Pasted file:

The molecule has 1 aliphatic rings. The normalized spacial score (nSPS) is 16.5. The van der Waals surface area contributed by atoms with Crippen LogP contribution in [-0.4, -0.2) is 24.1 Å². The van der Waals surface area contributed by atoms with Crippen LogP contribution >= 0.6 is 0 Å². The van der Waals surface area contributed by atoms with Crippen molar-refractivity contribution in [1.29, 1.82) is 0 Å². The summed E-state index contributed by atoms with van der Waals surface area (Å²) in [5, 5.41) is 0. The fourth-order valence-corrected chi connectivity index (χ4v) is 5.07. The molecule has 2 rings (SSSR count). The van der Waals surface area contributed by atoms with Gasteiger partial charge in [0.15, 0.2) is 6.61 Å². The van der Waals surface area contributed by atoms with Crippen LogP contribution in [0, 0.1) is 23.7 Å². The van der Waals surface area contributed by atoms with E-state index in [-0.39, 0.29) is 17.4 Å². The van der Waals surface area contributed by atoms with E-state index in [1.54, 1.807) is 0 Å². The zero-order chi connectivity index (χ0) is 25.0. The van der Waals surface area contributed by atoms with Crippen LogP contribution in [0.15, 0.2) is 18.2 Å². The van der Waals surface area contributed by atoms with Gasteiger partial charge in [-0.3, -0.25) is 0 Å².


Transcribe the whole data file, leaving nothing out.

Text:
The molecule has 1 aliphatic rings. The normalized spacial score (nSPS) is 16.5. The van der Waals surface area contributed by atoms with Crippen LogP contribution in [-0.4, -0.2) is 24.1 Å². The van der Waals surface area contributed by atoms with Crippen LogP contribution >= 0.6 is 0 Å². The van der Waals surface area contributed by atoms with Crippen molar-refractivity contribution in [1.29, 1.82) is 0 Å². The summed E-state index contributed by atoms with van der Waals surface area (Å²) in [5, 5.41) is 0. The fourth-order valence-corrected chi connectivity index (χ4v) is 5.07. The molecule has 2 rings (SSSR count). The van der Waals surface area contributed by atoms with Gasteiger partial charge in [0.15, 0.2) is 6.61 Å². The van der Waals surface area contributed by atoms with Crippen LogP contribution in [0, 0.1) is 23.7 Å². The van der Waals surface area contributed by atoms with E-state index in [-0.39, 0.29) is 17.4 Å². The van der Waals surface area contributed by atoms with E-state index in [1.54, 1.807) is 0 Å². The zero-order chi connectivity index (χ0) is 25.0. The van der Waals surface area contributed by atoms with Crippen LogP contribution in [0.15, 0.2) is 18.2 Å². The van der Waals surface area contributed by atoms with Gasteiger partial charge in [-0.3, -0.25) is 0 Å².